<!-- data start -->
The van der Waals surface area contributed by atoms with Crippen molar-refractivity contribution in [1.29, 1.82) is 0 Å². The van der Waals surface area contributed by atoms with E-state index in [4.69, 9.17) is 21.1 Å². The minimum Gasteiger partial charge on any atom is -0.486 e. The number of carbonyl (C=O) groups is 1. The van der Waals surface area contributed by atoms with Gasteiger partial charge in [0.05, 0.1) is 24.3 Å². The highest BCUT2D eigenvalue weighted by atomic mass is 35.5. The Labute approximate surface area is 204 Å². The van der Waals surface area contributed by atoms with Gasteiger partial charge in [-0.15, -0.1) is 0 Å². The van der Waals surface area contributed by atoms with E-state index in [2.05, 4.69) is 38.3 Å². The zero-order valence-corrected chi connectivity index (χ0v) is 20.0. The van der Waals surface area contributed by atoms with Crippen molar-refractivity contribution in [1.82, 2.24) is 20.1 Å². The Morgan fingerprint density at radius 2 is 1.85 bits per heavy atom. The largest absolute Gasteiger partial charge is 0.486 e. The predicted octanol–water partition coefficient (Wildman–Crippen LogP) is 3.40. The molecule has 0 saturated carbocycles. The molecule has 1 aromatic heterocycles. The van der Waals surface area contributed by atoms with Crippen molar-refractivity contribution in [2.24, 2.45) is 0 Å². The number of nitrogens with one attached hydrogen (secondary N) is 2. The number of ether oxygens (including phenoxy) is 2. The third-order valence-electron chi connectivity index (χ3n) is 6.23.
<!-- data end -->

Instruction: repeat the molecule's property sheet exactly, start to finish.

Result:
The van der Waals surface area contributed by atoms with Crippen molar-refractivity contribution in [1.29, 1.82) is 0 Å². The van der Waals surface area contributed by atoms with E-state index in [4.69, 9.17) is 21.1 Å². The minimum Gasteiger partial charge on any atom is -0.486 e. The number of carbonyl (C=O) groups is 1. The van der Waals surface area contributed by atoms with Gasteiger partial charge in [0.05, 0.1) is 24.3 Å². The highest BCUT2D eigenvalue weighted by atomic mass is 35.5. The Labute approximate surface area is 204 Å². The van der Waals surface area contributed by atoms with Gasteiger partial charge in [-0.15, -0.1) is 0 Å². The van der Waals surface area contributed by atoms with E-state index in [2.05, 4.69) is 38.3 Å². The zero-order valence-corrected chi connectivity index (χ0v) is 20.0. The van der Waals surface area contributed by atoms with Crippen molar-refractivity contribution in [1.82, 2.24) is 20.1 Å². The Morgan fingerprint density at radius 2 is 1.85 bits per heavy atom. The largest absolute Gasteiger partial charge is 0.486 e. The predicted octanol–water partition coefficient (Wildman–Crippen LogP) is 3.40. The molecule has 0 saturated carbocycles. The molecule has 1 aromatic heterocycles. The van der Waals surface area contributed by atoms with Crippen molar-refractivity contribution in [2.24, 2.45) is 0 Å². The number of nitrogens with one attached hydrogen (secondary N) is 2. The number of ether oxygens (including phenoxy) is 2. The third-order valence-electron chi connectivity index (χ3n) is 6.23.